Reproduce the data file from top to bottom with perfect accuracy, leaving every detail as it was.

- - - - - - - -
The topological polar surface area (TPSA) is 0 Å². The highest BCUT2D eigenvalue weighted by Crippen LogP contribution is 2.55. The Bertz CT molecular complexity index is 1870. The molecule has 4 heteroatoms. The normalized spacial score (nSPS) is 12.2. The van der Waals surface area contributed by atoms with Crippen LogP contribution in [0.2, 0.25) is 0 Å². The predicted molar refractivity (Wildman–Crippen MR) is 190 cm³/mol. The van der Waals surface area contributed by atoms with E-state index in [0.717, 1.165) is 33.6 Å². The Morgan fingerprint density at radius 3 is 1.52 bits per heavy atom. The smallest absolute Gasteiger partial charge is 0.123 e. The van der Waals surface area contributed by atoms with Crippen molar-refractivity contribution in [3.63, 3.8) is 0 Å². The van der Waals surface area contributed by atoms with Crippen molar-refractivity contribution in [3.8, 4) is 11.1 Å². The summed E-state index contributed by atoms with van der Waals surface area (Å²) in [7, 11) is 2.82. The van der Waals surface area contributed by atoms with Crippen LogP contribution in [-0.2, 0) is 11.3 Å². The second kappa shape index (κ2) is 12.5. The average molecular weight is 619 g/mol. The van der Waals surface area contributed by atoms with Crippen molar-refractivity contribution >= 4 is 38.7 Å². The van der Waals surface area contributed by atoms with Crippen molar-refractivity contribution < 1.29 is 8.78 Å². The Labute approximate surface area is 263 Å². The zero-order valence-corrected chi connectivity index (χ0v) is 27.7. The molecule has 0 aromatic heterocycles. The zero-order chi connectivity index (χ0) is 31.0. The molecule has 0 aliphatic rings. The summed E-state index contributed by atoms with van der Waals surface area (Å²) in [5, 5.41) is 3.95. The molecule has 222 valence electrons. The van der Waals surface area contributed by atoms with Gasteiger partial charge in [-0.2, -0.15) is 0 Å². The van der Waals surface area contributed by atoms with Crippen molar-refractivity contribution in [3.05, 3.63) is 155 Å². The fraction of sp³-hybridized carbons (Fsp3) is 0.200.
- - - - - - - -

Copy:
The topological polar surface area (TPSA) is 0 Å². The highest BCUT2D eigenvalue weighted by Crippen LogP contribution is 2.55. The Bertz CT molecular complexity index is 1870. The molecule has 4 heteroatoms. The normalized spacial score (nSPS) is 12.2. The van der Waals surface area contributed by atoms with Crippen LogP contribution in [0.2, 0.25) is 0 Å². The predicted molar refractivity (Wildman–Crippen MR) is 190 cm³/mol. The van der Waals surface area contributed by atoms with E-state index in [0.717, 1.165) is 33.6 Å². The Morgan fingerprint density at radius 3 is 1.52 bits per heavy atom. The smallest absolute Gasteiger partial charge is 0.123 e. The van der Waals surface area contributed by atoms with Crippen molar-refractivity contribution in [3.63, 3.8) is 0 Å². The van der Waals surface area contributed by atoms with Crippen molar-refractivity contribution in [3.8, 4) is 11.1 Å². The summed E-state index contributed by atoms with van der Waals surface area (Å²) in [7, 11) is 2.82. The van der Waals surface area contributed by atoms with Crippen LogP contribution in [-0.2, 0) is 11.3 Å². The second kappa shape index (κ2) is 12.5. The average molecular weight is 619 g/mol. The van der Waals surface area contributed by atoms with Crippen molar-refractivity contribution >= 4 is 38.7 Å². The van der Waals surface area contributed by atoms with Crippen molar-refractivity contribution < 1.29 is 8.78 Å². The Labute approximate surface area is 263 Å². The zero-order valence-corrected chi connectivity index (χ0v) is 27.7. The molecule has 0 aromatic heterocycles. The zero-order chi connectivity index (χ0) is 31.0. The molecule has 0 aliphatic rings. The summed E-state index contributed by atoms with van der Waals surface area (Å²) in [5, 5.41) is 3.95. The molecule has 222 valence electrons. The van der Waals surface area contributed by atoms with Gasteiger partial charge in [-0.2, -0.15) is 0 Å². The van der Waals surface area contributed by atoms with Crippen molar-refractivity contribution in [3.05, 3.63) is 155 Å². The fraction of sp³-hybridized carbons (Fsp3) is 0.200.